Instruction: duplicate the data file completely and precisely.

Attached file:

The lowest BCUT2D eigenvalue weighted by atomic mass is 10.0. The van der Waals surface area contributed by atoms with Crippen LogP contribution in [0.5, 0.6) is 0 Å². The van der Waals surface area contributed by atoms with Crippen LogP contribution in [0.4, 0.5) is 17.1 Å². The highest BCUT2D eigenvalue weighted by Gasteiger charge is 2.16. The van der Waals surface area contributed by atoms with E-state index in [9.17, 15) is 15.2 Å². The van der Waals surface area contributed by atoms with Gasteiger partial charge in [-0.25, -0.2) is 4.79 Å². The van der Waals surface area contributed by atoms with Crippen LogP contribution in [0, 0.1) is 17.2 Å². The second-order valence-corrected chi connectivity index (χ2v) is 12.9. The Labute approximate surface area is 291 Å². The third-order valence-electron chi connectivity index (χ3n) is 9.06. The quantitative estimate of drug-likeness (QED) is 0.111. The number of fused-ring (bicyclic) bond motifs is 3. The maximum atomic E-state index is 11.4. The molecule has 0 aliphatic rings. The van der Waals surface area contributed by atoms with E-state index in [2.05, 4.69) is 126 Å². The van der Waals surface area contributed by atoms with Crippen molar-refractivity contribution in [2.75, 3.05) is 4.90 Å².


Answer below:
The lowest BCUT2D eigenvalue weighted by atomic mass is 10.0. The van der Waals surface area contributed by atoms with Crippen LogP contribution in [0.5, 0.6) is 0 Å². The van der Waals surface area contributed by atoms with Crippen LogP contribution in [0.4, 0.5) is 17.1 Å². The highest BCUT2D eigenvalue weighted by Gasteiger charge is 2.16. The van der Waals surface area contributed by atoms with E-state index in [9.17, 15) is 15.2 Å². The van der Waals surface area contributed by atoms with Gasteiger partial charge in [-0.25, -0.2) is 4.79 Å². The van der Waals surface area contributed by atoms with Crippen LogP contribution in [0, 0.1) is 17.2 Å². The second-order valence-corrected chi connectivity index (χ2v) is 12.9. The Labute approximate surface area is 291 Å². The third-order valence-electron chi connectivity index (χ3n) is 9.06. The quantitative estimate of drug-likeness (QED) is 0.111. The number of fused-ring (bicyclic) bond motifs is 3. The maximum atomic E-state index is 11.4. The molecule has 0 aliphatic rings. The van der Waals surface area contributed by atoms with E-state index in [2.05, 4.69) is 126 Å². The van der Waals surface area contributed by atoms with Crippen molar-refractivity contribution in [2.75, 3.05) is 4.90 Å².